The All Blacks story of the last five years or so has tended to follow the same plot in big tests, where they battle away for 80 minutes, emerging as victors on the back of their superior ability to execute the basic skills.

Test football has developed to the point where a blanket can be thrown over the top teams in terms of their set-piece ability, fitness and collision work, and the difference so often - what separates the All Blacks - is their higher skill level to execute pass and catch at critical times.

How many times since 2012 have opposition coaches lamented the fact that their side didn't have the same skill level as the All Blacks? How many times has a killer pass, or creative offload been the thing that wins it for the All Blacks?

It has become routine for the All Blacks to leave everyone in awe of their skill level, which is why it was a surprise to see them struggle in that area against the British & Irish Lions.


For the first time since 2011, the All Blacks didn't have the magical touch they needed.

There were times, particularly in the third test, when their execution was ordinary and the miracle moment never came.

They made the half gaps, found the space but the pass didn't stick. The hands weren't good, the timing not quite right and the chance lost.

These things obviously matter in tests of that magnitude where there is so little between the teams in every other facet.

"Our skill set didn't stand up under's normally a very good part of our game," All Blacks selector Grant Fox lamented to Radio Sport. "We have to address perhaps doing more skill work than we've been doing."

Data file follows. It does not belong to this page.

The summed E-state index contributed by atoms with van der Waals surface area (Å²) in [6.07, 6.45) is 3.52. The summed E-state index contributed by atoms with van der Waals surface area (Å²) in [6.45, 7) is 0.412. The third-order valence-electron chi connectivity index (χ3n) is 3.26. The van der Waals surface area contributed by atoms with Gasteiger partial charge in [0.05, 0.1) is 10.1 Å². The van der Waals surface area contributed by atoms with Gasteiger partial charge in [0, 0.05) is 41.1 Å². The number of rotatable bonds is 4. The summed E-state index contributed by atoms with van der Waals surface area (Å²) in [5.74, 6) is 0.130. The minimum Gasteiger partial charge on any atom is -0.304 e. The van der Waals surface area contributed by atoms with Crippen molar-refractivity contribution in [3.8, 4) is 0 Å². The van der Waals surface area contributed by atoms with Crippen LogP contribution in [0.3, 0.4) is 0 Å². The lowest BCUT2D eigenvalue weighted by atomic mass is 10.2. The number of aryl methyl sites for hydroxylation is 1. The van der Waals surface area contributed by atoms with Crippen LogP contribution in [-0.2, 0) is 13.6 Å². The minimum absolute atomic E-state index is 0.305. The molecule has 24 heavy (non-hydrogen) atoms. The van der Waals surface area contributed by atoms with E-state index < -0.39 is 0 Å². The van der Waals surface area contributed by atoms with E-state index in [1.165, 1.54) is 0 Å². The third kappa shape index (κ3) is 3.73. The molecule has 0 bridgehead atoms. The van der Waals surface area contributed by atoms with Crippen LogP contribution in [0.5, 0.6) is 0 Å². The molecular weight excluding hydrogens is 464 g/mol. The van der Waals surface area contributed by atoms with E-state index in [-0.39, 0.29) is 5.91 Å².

By highlighting the need for a greater emphasis to be placed on skill work, there was perhaps within that a tacit admission that the All Blacks have missed the influence of Mick Byrne who moved on after the 2015 World Cup.

Byrne was the All Blacks specialist skills coach from 2005 and he was instrumental in lifting the accuracy and breadth of skills within the squad.

A former Australian Rules player, he brought new and innovative ideas about kicking, aerial work and catching to the extent that the All Blacks became world leaders in all of those fields.

But he shifted back to his native Australia in 2016 for family reasons and not surprisingly was persuaded to join the Wallabies set-up in the same role he had held with the All Blacks.

And that makes life intriguing ahead of the Bledisloe Cup. Now the All Blacks have to find a way to sharpen their work and improve their execution.

Responsibility for that will fall on the shoulders of Ian Foster and Wayne Smith, the two assistants having picked up the work Byrne had been doing.

It will be a test of the All Blacks coaching team's ability to successfully prioritise what they need to do ahead of the first test in Sydney on August 19. Can they bring the skill level back to the boil and instil in their side the confidence and sharpness they will need to express themselves against the Wallabies?

And, conversely, what effect will Byrne have had in the other camp? He's been with the Wallabies for more than a year and they have also had the luxury of being in training for an extended period due to their teams not being involved in the Super Rugby playoffs beyond the last eight.

Just as the All Blacks saw their skill-sets broaden and improve under Byrne, surely the Wallabies will undergo a similar journey? It has been a missing piece on their game these last few years but there is an expectation that Byrne can make some rapid improvements for them.

The All Blacks have to believe that they will encounter a Wallabies side that will show in Sydney an improved ability to play with the ball and convert half chances through creative execution.

It could be a classic battle of skills, with no feel at this stage as to who will emerge as the winner.